Behaviour management strategies that actually work

Josh Bobbermen News

Having some issues with difficult behaviour at your house? Those behaviour management strategies that worked so well on your toddler are now not having the same effect. As children grow and learn, so too must the strategies we use to deal with difficult behaviour. Try some of these tried-and-tested techniques.

Talk to them, not at them

Look your child in the eyes and talk with them at their level, especially when you’re talking about something serious. Resist the urge to lecture when you encounter some challenging behaviour. Instead, give your child time to respond and listen to their points of view. They may not always be right, but they still deserve a chance to be heard. Just like you.

Give clear choices

Arguments can occur when adults don’t offer simple choices and instructions. If you ask, “do you want to have a shower now?” you’re giving your child the option to say no. If there is no choice state, “can you get a shower now, please?” If your child doesn’t respond well to instruction, offer them a choice between two options that you’re okay with, such as: “Do you want to have a shower now or after dinner?” That way your child feels like they are part of the decision-making process, and you get them to do what you need them to do.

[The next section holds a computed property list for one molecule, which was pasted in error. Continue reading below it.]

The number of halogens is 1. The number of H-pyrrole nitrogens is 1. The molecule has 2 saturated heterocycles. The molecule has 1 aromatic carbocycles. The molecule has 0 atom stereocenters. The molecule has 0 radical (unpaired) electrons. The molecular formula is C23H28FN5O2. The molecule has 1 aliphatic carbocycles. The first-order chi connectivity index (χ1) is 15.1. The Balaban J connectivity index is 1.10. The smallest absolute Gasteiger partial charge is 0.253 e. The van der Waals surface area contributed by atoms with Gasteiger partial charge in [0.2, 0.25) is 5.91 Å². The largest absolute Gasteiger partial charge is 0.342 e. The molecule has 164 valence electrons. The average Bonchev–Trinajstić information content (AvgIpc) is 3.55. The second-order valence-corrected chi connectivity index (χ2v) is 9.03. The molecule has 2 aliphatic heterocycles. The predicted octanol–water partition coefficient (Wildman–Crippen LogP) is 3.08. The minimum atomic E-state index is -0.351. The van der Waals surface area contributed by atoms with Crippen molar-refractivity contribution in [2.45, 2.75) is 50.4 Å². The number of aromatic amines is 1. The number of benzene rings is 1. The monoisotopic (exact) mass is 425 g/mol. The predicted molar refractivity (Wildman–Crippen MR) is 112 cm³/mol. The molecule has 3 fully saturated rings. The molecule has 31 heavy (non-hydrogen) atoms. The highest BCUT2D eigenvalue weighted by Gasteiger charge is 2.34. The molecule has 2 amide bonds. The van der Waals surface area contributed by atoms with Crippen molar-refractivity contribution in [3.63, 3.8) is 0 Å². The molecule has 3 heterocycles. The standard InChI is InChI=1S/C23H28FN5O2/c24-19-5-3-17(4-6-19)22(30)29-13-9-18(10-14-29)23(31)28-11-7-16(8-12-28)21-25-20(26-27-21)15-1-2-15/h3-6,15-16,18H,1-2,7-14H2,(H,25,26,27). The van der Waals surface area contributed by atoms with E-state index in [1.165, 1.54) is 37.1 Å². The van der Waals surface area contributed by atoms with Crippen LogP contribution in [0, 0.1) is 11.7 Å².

Use consequences rather than punishments

Sometimes a rest in their room is the perfect way to give your child some space to chill out. But using punishments that have nothing to do with the “crime” can send mixed messages to your child. For instance, if they break their gaming console, you might send them to their room. This is fine, but what is it really teaching them? Instead, let them see the consequences of their actions. If they broke the gaming console, it means they can no longer play their favourite game. If the console needs to be replaced, have them complete jobs around the house to save up money to buy it themselves.

If they throw food on the floor, have them clean it up. If they hit someone in the middle of a game, they miss out on playing the rest of the game.

Catch them being good

Don’t just focus on the negative behaviour. Use specific praise when your child is doing something nice and helpful, such as: “I love the way you set the table for dinner without me having to ask.” If you only ever focus on the inappropriate behaviour, some children will act out for the attention.

Difficult behaviour can be a challenge to manage at home. But with some simple and positive strategies, you can bring peace back to the household in no time.